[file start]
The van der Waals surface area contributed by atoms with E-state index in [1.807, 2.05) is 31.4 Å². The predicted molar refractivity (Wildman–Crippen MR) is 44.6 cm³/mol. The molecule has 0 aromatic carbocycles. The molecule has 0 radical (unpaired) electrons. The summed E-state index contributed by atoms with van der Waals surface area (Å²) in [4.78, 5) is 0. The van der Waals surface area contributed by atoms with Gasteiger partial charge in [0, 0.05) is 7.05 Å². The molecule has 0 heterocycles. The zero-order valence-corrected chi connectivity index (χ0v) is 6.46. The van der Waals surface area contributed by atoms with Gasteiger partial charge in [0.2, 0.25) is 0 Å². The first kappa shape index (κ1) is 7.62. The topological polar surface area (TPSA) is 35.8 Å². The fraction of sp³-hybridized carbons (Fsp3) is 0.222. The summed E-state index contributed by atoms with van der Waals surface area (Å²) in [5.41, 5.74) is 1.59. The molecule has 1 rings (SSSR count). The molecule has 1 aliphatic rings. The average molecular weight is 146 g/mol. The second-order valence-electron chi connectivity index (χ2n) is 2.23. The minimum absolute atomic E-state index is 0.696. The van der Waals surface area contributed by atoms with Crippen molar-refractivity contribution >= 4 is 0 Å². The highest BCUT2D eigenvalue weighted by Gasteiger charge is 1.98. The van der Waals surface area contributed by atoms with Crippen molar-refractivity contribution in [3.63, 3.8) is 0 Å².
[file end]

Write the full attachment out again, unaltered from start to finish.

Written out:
The van der Waals surface area contributed by atoms with E-state index in [1.807, 2.05) is 31.4 Å². The predicted molar refractivity (Wildman–Crippen MR) is 44.6 cm³/mol. The molecule has 0 aromatic carbocycles. The molecule has 0 radical (unpaired) electrons. The summed E-state index contributed by atoms with van der Waals surface area (Å²) in [4.78, 5) is 0. The van der Waals surface area contributed by atoms with Gasteiger partial charge in [0, 0.05) is 7.05 Å². The molecule has 0 heterocycles. The zero-order valence-corrected chi connectivity index (χ0v) is 6.46. The van der Waals surface area contributed by atoms with Gasteiger partial charge in [0.2, 0.25) is 0 Å². The first kappa shape index (κ1) is 7.62. The topological polar surface area (TPSA) is 35.8 Å². The fraction of sp³-hybridized carbons (Fsp3) is 0.222. The summed E-state index contributed by atoms with van der Waals surface area (Å²) in [5.41, 5.74) is 1.59. The molecule has 1 rings (SSSR count). The molecule has 1 aliphatic rings. The average molecular weight is 146 g/mol. The second-order valence-electron chi connectivity index (χ2n) is 2.23. The minimum absolute atomic E-state index is 0.696. The van der Waals surface area contributed by atoms with Crippen molar-refractivity contribution >= 4 is 0 Å². The highest BCUT2D eigenvalue weighted by Gasteiger charge is 1.98. The van der Waals surface area contributed by atoms with Crippen molar-refractivity contribution in [3.63, 3.8) is 0 Å².